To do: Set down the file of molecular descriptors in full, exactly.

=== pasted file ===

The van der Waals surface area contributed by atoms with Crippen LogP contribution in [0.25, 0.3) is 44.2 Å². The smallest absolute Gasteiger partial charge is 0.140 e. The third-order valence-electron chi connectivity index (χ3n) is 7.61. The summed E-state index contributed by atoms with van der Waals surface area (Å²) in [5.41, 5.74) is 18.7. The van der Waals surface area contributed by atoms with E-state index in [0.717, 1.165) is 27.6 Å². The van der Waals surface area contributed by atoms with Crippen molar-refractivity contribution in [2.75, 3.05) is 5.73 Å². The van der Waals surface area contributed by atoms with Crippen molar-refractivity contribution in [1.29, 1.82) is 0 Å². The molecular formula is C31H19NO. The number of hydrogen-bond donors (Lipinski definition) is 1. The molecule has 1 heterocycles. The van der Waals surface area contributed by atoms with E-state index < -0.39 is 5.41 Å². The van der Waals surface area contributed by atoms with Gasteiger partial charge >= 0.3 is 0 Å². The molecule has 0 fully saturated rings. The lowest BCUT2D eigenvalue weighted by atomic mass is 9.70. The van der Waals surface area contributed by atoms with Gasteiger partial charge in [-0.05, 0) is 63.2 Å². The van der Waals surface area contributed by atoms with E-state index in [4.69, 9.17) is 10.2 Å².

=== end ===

The van der Waals surface area contributed by atoms with Crippen LogP contribution in [0.25, 0.3) is 44.2 Å². The smallest absolute Gasteiger partial charge is 0.140 e. The third-order valence-electron chi connectivity index (χ3n) is 7.61. The summed E-state index contributed by atoms with van der Waals surface area (Å²) in [5.41, 5.74) is 18.7. The van der Waals surface area contributed by atoms with E-state index in [0.717, 1.165) is 27.6 Å². The van der Waals surface area contributed by atoms with Crippen molar-refractivity contribution in [2.75, 3.05) is 5.73 Å². The van der Waals surface area contributed by atoms with Crippen molar-refractivity contribution in [1.29, 1.82) is 0 Å². The molecular formula is C31H19NO. The number of hydrogen-bond donors (Lipinski definition) is 1. The molecule has 1 heterocycles. The van der Waals surface area contributed by atoms with E-state index < -0.39 is 5.41 Å². The van der Waals surface area contributed by atoms with Gasteiger partial charge >= 0.3 is 0 Å². The molecule has 0 fully saturated rings. The lowest BCUT2D eigenvalue weighted by atomic mass is 9.70. The van der Waals surface area contributed by atoms with Gasteiger partial charge in [-0.05, 0) is 63.2 Å². The van der Waals surface area contributed by atoms with E-state index in [4.69, 9.17) is 10.2 Å².